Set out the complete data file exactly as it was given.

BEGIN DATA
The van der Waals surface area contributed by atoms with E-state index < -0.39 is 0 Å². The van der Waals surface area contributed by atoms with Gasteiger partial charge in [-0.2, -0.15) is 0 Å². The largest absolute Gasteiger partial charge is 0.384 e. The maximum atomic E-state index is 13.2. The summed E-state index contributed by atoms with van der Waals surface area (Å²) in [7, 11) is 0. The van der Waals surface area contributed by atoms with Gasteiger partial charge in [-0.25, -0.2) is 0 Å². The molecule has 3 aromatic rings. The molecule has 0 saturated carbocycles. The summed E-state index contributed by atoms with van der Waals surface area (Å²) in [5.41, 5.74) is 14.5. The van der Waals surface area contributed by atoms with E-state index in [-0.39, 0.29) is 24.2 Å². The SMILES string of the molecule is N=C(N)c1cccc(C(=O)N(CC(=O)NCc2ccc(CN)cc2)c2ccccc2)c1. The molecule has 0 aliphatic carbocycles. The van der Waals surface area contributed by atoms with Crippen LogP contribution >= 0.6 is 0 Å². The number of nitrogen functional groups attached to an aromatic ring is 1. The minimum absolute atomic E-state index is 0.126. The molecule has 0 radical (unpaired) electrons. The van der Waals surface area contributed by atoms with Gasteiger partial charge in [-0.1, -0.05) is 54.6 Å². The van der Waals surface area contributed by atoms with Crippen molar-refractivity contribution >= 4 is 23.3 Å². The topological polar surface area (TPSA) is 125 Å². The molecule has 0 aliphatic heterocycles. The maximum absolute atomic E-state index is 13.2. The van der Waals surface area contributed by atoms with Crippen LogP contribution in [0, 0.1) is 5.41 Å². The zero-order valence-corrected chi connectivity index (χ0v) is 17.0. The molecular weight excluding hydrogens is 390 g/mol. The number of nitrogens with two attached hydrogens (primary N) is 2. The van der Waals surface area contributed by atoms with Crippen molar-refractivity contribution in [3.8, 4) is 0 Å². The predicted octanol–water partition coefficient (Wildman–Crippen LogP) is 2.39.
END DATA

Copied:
The van der Waals surface area contributed by atoms with E-state index < -0.39 is 0 Å². The van der Waals surface area contributed by atoms with Gasteiger partial charge in [-0.2, -0.15) is 0 Å². The largest absolute Gasteiger partial charge is 0.384 e. The maximum atomic E-state index is 13.2. The summed E-state index contributed by atoms with van der Waals surface area (Å²) in [7, 11) is 0. The van der Waals surface area contributed by atoms with Gasteiger partial charge in [-0.25, -0.2) is 0 Å². The molecule has 3 aromatic rings. The molecule has 0 saturated carbocycles. The summed E-state index contributed by atoms with van der Waals surface area (Å²) in [5.41, 5.74) is 14.5. The van der Waals surface area contributed by atoms with E-state index in [-0.39, 0.29) is 24.2 Å². The SMILES string of the molecule is N=C(N)c1cccc(C(=O)N(CC(=O)NCc2ccc(CN)cc2)c2ccccc2)c1. The molecule has 0 aliphatic carbocycles. The van der Waals surface area contributed by atoms with Crippen LogP contribution >= 0.6 is 0 Å². The number of nitrogen functional groups attached to an aromatic ring is 1. The minimum absolute atomic E-state index is 0.126. The molecule has 0 radical (unpaired) electrons. The van der Waals surface area contributed by atoms with Gasteiger partial charge in [-0.1, -0.05) is 54.6 Å². The van der Waals surface area contributed by atoms with Crippen molar-refractivity contribution >= 4 is 23.3 Å². The topological polar surface area (TPSA) is 125 Å². The molecule has 0 aliphatic heterocycles. The maximum absolute atomic E-state index is 13.2. The van der Waals surface area contributed by atoms with Crippen LogP contribution in [0, 0.1) is 5.41 Å². The zero-order valence-corrected chi connectivity index (χ0v) is 17.0. The molecular weight excluding hydrogens is 390 g/mol. The number of nitrogens with two attached hydrogens (primary N) is 2. The van der Waals surface area contributed by atoms with Crippen molar-refractivity contribution in [3.8, 4) is 0 Å². The predicted octanol–water partition coefficient (Wildman–Crippen LogP) is 2.39.